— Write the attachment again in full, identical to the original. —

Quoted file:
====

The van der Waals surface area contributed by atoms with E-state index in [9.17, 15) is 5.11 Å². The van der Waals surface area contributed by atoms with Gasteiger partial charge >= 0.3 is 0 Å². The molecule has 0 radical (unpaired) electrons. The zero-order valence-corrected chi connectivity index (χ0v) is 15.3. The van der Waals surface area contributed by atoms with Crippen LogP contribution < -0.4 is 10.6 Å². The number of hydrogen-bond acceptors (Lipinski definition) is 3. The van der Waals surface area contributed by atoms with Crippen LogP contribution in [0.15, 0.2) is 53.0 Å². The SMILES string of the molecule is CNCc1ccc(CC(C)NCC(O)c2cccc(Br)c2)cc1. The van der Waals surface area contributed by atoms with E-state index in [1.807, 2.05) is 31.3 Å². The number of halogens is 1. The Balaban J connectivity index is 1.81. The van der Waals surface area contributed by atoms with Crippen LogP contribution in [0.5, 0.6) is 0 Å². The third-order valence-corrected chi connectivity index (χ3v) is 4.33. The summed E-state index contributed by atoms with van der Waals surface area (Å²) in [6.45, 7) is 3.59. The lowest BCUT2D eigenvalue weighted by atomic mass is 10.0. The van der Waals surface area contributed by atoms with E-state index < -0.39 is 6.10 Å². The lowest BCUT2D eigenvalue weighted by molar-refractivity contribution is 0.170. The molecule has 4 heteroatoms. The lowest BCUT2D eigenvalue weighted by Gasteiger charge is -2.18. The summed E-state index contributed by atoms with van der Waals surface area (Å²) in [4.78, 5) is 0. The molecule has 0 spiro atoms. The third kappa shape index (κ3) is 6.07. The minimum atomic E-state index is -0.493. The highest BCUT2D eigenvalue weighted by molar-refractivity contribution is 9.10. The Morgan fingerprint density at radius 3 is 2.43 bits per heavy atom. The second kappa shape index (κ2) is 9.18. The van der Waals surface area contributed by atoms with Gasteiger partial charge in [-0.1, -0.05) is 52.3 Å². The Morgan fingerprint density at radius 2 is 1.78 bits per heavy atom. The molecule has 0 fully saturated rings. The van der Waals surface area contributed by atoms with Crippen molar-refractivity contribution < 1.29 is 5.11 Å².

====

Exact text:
The van der Waals surface area contributed by atoms with E-state index in [9.17, 15) is 5.11 Å². The van der Waals surface area contributed by atoms with Gasteiger partial charge >= 0.3 is 0 Å². The molecule has 0 radical (unpaired) electrons. The zero-order valence-corrected chi connectivity index (χ0v) is 15.3. The van der Waals surface area contributed by atoms with Crippen LogP contribution < -0.4 is 10.6 Å². The number of hydrogen-bond acceptors (Lipinski definition) is 3. The van der Waals surface area contributed by atoms with Crippen LogP contribution in [0.15, 0.2) is 53.0 Å². The SMILES string of the molecule is CNCc1ccc(CC(C)NCC(O)c2cccc(Br)c2)cc1. The van der Waals surface area contributed by atoms with E-state index in [1.807, 2.05) is 31.3 Å². The number of halogens is 1. The Balaban J connectivity index is 1.81. The van der Waals surface area contributed by atoms with Crippen LogP contribution in [0.5, 0.6) is 0 Å². The third-order valence-corrected chi connectivity index (χ3v) is 4.33. The summed E-state index contributed by atoms with van der Waals surface area (Å²) in [6.45, 7) is 3.59. The lowest BCUT2D eigenvalue weighted by atomic mass is 10.0. The van der Waals surface area contributed by atoms with E-state index < -0.39 is 6.10 Å². The lowest BCUT2D eigenvalue weighted by molar-refractivity contribution is 0.170. The molecule has 4 heteroatoms. The lowest BCUT2D eigenvalue weighted by Gasteiger charge is -2.18. The summed E-state index contributed by atoms with van der Waals surface area (Å²) in [4.78, 5) is 0. The molecule has 0 spiro atoms. The third kappa shape index (κ3) is 6.07. The minimum atomic E-state index is -0.493. The highest BCUT2D eigenvalue weighted by molar-refractivity contribution is 9.10. The Morgan fingerprint density at radius 3 is 2.43 bits per heavy atom. The second kappa shape index (κ2) is 9.18. The van der Waals surface area contributed by atoms with Gasteiger partial charge in [-0.1, -0.05) is 52.3 Å². The Morgan fingerprint density at radius 2 is 1.78 bits per heavy atom. The molecule has 0 fully saturated rings. The van der Waals surface area contributed by atoms with Crippen molar-refractivity contribution < 1.29 is 5.11 Å².